Bernie Kosar is still a beloved figure in these parts, but the former Cleveland Browns quarterback isn’t getting the key to the city of St. Louis any time soon.
Kosar and Browns radio play-by-man man Jim Donovan have teamed up on WKYC’s telecasts of the team’s preseason games for years. They did so again on Thursday night, when the Browns beat the St. Louis Rams, 27-19.
Kosar made some pointed remarks about the Rams. He was particularly critical of backup quarterback Kellen Clemens and the St. Louis receivers.
At one point, Kosar said of Clemens: “I can’t stand watching him play.”
Donovan mentioned that Clemens met Pope Benedict XVI a few years ago and Kosar joked: “Bless me, Father, for I have sinned. I have to watch him the whole fourth quarter.”
After an incompletion intended for rookie wide receiver Tavon Auston, Kosar said: “I really think that he didn’t overthrow him and that Austin has to make that catch in the NFL. I see why Sam [Bradford] has been struggling watching how bad these receivers have been for him.”
After a drop by wideout Nick Johnson: “This is actually not a bad throw. These St. Louis receivers are horrible. That’s a drop there.”
As is typical in The Age of Manufactured Outrage, the St. Louis message boards exploded on cue. You’d have thought Bernie ripped Stan Musial and spraypainted the Gateway Arch.
Rams coach Jeff Fisher, who should have better things to do, responded Saturday:
“I’m just surprised that Bernie has such a lack of respect for players and this game,” Fisher said. “To be honest with you, I lost a lot of respect for him.”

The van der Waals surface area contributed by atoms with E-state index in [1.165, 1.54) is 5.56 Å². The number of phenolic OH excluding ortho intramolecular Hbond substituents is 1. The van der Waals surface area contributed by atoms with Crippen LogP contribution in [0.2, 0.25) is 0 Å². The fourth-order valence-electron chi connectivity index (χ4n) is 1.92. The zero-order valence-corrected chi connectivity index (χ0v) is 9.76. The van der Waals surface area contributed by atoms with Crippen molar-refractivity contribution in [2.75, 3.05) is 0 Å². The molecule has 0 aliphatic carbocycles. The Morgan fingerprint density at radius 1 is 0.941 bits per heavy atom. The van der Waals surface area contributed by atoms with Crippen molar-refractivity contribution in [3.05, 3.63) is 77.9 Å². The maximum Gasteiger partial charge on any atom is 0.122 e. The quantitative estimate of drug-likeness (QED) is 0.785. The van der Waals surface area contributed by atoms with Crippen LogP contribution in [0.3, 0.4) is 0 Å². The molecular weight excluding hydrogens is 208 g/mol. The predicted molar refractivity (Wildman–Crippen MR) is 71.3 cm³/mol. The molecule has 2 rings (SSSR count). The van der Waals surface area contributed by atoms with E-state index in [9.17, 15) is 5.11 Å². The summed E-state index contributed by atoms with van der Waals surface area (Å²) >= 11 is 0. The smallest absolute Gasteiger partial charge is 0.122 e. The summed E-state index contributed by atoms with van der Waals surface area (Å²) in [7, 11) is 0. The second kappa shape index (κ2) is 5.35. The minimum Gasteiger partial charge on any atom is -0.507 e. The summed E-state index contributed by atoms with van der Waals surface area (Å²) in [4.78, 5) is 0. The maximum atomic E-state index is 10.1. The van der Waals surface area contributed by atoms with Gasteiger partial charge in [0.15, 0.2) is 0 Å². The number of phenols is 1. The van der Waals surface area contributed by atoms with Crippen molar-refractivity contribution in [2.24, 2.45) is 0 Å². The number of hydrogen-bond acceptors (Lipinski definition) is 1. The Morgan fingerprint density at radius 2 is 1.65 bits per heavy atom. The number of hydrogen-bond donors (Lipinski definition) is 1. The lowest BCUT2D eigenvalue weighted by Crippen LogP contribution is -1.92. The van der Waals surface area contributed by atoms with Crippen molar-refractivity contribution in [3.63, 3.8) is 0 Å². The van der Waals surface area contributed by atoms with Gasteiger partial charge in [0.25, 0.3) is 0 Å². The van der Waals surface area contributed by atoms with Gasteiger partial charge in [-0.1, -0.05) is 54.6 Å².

Kosar never had the smoothest delivery as a quarterback, but always produced. The same is true of his work on TV.
Kosar revealed in January that he has undergone treatment for brain injuries. He had a dozen documented concussions during a 13-year NFL career with the Browns, Dallas Cowboys and Miami Dolphins.
Despite an awkward delivery, Kosar makes salient points about what happens on the field.
Bernie knows football — both good and bad — and isn’t afraid to be critical. We often complain about people who are afraid to take a stand, but we’re quick to rip those who do. Give me a color analyst who calls it the way he sees it over a shill who is afraid to be critical of anyone.
We’ve become too thin-skinned. Why should anyone in St. Louis care what an opposing team’s broadcast team says about their players during an exhibition game in August?
Cleveland fans couldn’t care less what other teams’ broadcasters have to say about their teams. Their own criticism of the Browns, Indians and Cavaliers is plenty pointed.
Clemens and the rest of the Rams are NFL players — at least for now. They’re not in high school anymore. They don’t need St. Louis message-board nerds — or even Fisher — to defend them against legitimate criticism.